You know this car all-too-well. Mercedes can’t stop putting out crazier and crazier versions of their G-Class while the Russian oligarchs and middle-Eastern princes maintain a steady demand for them. But it wasn’t always like that. Before the G-Class got 6 wheels, 12 cylinders and 1024-way adjustable seats, it was an honest, down to earth go-anywhere machine, dubbed the G-wagen.
This was Mercedes’ first venture into the world of military off-roaders since WWII, so in 1972 they turned to military tech experts for help. These experts were based in Graz, Austria and went by the name of Steyr-Daimler-Puch. The following year there already was a full size wooden model of the square-ish 4x4. From then on, metal prototypes were developed and rigorously tested from Sahara desert to the Arctic. A large share of the development work was done on Steyr’s home turf in Austria as well, as this Mercedes publicity film illustrates.
After such painstaking development, the Geländewagen (roughly translating as a cross-country vehicle) was finally ripe for its release in 1979. It was a rough start, as Mercedes-Benz-Steyr-Daimler-Puch’s first major order fell through. Before the off-roader was released, Shah of Iran ordered 200,000 units of it. Unfortunately, both for Mercedes and the Shah, there was a military coup in Iran, toppling him from power and leaving no funds to pay for the G-Wagens. Pretty soon though, the ruggedness and dependability secured this SUV born in Graz (and still assembled there these days) a position in both military and civilian garages. Even the pope had one for a while. A one-off G had a tall translucent plastic cabin for his saintness to greet the followers from. Right now, the car is retired and is displayed in Mercedes-Benz museum.
Mechanically, the original G-Wagen was as tough as nails and tackles difficult terrains without a hitch. Initially, there was a plethora of petrol and diesel powered engines to choose from, ranging from 4 to 6 cylinders and from 2.0 to 3.0 l in displacement. More importantly, it had three (!) locking diffs so the tough guy exterior wasn’t just for show. When it came to choosing a car for the demanding Budapest-Bamako rally, Dyler’s own team opted for a trusty G-Wagen due to its aforementioned virtues.
Mercedes G had bucketloads of character, which granted some unexpected attention from across the pond. Rich playboys began smuggling the off-roaders into the US. This square-shaped machine was never sold in the land of the free and from 1987 it was even outlawed. Keen enthusiasts had to find ways to circumvent the rules. Pretty soon, businesses converting and importing this forbidden fruit sprouted in US, Europa Car being the most established of them all.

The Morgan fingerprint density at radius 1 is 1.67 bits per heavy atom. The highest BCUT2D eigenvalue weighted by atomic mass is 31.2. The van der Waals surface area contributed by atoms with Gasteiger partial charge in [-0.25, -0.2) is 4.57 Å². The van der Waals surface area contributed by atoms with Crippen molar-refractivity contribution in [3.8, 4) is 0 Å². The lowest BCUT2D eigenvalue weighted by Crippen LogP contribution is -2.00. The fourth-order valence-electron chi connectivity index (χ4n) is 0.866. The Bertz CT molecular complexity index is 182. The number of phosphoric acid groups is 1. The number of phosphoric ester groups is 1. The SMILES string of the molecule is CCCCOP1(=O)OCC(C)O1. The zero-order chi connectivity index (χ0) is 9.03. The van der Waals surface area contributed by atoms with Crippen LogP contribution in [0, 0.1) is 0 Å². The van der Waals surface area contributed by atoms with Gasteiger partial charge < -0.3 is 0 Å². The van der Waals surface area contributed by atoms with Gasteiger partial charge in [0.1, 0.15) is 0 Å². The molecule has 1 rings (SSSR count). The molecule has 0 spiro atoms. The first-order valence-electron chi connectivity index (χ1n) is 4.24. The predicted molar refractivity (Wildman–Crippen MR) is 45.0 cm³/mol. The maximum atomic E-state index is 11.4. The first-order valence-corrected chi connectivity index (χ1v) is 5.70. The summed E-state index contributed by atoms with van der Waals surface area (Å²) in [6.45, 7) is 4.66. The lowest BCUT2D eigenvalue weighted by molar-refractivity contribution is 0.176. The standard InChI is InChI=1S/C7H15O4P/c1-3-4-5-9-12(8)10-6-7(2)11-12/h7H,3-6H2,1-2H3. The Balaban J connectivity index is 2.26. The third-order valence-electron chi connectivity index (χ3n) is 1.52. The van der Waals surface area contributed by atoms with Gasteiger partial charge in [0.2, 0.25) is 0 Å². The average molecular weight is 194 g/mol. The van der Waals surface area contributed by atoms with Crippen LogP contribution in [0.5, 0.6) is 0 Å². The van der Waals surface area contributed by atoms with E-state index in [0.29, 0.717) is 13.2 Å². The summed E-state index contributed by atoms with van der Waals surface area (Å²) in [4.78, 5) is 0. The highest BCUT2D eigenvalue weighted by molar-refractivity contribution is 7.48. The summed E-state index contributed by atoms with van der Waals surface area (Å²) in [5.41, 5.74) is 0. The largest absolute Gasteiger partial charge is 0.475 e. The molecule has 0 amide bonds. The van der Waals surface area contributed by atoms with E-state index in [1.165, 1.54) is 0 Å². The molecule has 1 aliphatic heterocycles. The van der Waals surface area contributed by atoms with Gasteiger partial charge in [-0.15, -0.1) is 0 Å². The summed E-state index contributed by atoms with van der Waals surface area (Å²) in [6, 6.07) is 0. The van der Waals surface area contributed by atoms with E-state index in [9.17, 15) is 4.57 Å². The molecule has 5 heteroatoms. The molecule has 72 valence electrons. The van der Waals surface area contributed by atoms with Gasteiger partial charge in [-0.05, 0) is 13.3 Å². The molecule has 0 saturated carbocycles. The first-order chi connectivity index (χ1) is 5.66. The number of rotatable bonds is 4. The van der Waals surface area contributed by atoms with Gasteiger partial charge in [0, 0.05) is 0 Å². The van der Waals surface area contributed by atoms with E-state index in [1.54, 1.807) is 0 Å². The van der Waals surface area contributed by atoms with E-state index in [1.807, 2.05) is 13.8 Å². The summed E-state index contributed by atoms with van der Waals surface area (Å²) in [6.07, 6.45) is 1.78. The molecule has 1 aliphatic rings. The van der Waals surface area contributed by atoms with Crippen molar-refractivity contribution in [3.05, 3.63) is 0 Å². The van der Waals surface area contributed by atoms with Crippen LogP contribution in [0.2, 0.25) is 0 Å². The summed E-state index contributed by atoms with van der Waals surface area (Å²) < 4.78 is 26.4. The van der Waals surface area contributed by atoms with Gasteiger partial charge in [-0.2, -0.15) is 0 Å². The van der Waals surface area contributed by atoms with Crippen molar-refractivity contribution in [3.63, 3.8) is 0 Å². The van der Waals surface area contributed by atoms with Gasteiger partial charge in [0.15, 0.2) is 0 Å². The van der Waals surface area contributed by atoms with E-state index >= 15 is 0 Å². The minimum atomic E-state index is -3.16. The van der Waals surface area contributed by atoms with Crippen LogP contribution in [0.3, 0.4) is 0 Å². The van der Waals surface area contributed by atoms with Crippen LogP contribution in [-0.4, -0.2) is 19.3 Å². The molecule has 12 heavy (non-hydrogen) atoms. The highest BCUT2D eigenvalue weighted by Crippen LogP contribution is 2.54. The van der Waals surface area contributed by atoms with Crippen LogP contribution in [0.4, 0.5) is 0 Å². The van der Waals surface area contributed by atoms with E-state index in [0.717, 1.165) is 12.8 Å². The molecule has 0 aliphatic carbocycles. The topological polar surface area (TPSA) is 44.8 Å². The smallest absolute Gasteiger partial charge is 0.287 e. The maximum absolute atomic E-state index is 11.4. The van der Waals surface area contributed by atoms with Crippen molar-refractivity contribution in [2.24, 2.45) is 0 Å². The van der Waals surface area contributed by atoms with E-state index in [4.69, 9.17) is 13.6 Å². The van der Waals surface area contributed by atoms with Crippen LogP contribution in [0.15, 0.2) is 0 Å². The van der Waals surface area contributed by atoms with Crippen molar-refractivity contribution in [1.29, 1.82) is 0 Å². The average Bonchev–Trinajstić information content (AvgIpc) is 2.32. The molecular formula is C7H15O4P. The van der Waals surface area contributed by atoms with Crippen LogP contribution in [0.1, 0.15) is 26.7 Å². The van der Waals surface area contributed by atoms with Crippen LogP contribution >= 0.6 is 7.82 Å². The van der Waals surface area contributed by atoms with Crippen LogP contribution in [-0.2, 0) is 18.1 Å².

Eventually, the Germans realized some buyers weren’t swayed by Geländewagen’s off-road credentials and introduced a more refined revision of the model in 1990. The new iteration was named 463 and retained the tough looks but lacked the initial crudeness. Officially, it even dropped the G-Wagen name and was known as the G-class from then on. It even came in a G500 guise, powered by a 5.0 V8. Not perfect for military or farming applications, but this version was brilliant for cruising around Malibu and parking it in front of the trendiest restaurants and clubs.
It wasn’t just US where the Gs were in demand, with Soviet Union crumbling they started appearing on the streets of Moscow and Sankt Petersburg. Persian Gulf millionaires were quite fond of them too. Mercedes listen to their customers’ wishes, especially if they can deliver stacks of cash. AMG and Mercedes released some ludicrous variants which made the G500 seem tame and rational. G65 AMG had a twin-turbocharged 6.0 V12, for instance. Of course, it’s low-profile tarmac tires made it worse off-road and high center of gravity made it terrifying when going fast. But it is a perfect way to splash all of the money you saved by avoiding taxes.
If it just isn’t enough, there were also 6x6 versions of the AMG G-class. Nothing is impossible in the world of millionaire excess and Mercedes could even sell you a V12 twin-turbo G with a long wheelbase, convertible top and the interior snatched from the S-class. Provided your pockets were deep enough. A new version of the legendary off-roader was released by the start of 2018. It looks very much the same as the outgoing model and you can bet it’s also going to come with ridiculously powerful engines.
The G-class dinosaur is well past its expiry date and is only kept alive for the amusement for the rich, much like the pandas. That is not a bad thing, because the rich keep the Graz plant running. And because of them, the militaries and civilian adventurers around the world retain an option of buying this rugged off-roader that stood the test of time. With Land Rover Defender discontinued, the G-class is the last of its kind.